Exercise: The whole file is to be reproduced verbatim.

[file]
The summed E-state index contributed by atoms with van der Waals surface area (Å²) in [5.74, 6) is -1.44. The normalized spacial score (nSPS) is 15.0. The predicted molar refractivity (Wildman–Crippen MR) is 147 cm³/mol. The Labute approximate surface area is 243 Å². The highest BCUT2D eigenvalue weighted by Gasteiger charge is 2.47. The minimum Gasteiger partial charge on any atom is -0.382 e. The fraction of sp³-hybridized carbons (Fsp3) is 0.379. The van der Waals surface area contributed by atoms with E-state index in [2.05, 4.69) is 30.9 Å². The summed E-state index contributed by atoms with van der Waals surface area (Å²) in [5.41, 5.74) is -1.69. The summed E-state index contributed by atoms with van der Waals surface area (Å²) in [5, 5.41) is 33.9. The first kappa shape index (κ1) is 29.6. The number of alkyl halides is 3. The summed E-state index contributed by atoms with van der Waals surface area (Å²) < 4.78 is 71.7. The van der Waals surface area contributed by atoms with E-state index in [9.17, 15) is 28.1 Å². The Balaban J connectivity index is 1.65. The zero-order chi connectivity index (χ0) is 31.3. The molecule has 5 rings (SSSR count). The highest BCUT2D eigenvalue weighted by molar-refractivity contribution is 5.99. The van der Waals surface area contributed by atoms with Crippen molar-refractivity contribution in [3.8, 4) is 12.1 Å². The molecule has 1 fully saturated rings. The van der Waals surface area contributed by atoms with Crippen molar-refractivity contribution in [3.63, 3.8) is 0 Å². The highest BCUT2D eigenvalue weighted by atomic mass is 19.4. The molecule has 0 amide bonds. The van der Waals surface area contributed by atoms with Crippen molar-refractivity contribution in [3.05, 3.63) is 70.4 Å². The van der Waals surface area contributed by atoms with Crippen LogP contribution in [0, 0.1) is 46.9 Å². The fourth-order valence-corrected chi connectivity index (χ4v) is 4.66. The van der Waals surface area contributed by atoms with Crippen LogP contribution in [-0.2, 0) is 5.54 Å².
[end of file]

The summed E-state index contributed by atoms with van der Waals surface area (Å²) in [5.74, 6) is -1.44. The normalized spacial score (nSPS) is 15.0. The predicted molar refractivity (Wildman–Crippen MR) is 147 cm³/mol. The Labute approximate surface area is 243 Å². The highest BCUT2D eigenvalue weighted by Gasteiger charge is 2.47. The minimum Gasteiger partial charge on any atom is -0.382 e. The fraction of sp³-hybridized carbons (Fsp3) is 0.379. The van der Waals surface area contributed by atoms with E-state index in [2.05, 4.69) is 30.9 Å². The summed E-state index contributed by atoms with van der Waals surface area (Å²) in [5.41, 5.74) is -1.69. The summed E-state index contributed by atoms with van der Waals surface area (Å²) in [5, 5.41) is 33.9. The first kappa shape index (κ1) is 29.6. The number of alkyl halides is 3. The summed E-state index contributed by atoms with van der Waals surface area (Å²) < 4.78 is 71.7. The van der Waals surface area contributed by atoms with E-state index in [9.17, 15) is 28.1 Å². The Balaban J connectivity index is 1.65. The zero-order chi connectivity index (χ0) is 31.3. The molecule has 5 rings (SSSR count). The highest BCUT2D eigenvalue weighted by molar-refractivity contribution is 5.99. The van der Waals surface area contributed by atoms with Crippen molar-refractivity contribution in [3.8, 4) is 12.1 Å². The molecule has 1 fully saturated rings. The van der Waals surface area contributed by atoms with Crippen molar-refractivity contribution in [3.63, 3.8) is 0 Å². The highest BCUT2D eigenvalue weighted by atomic mass is 19.4. The molecule has 0 amide bonds. The van der Waals surface area contributed by atoms with Crippen molar-refractivity contribution in [3.05, 3.63) is 70.4 Å². The van der Waals surface area contributed by atoms with Crippen LogP contribution in [0, 0.1) is 46.9 Å². The fourth-order valence-corrected chi connectivity index (χ4v) is 4.66. The van der Waals surface area contributed by atoms with Crippen LogP contribution in [-0.2, 0) is 5.54 Å².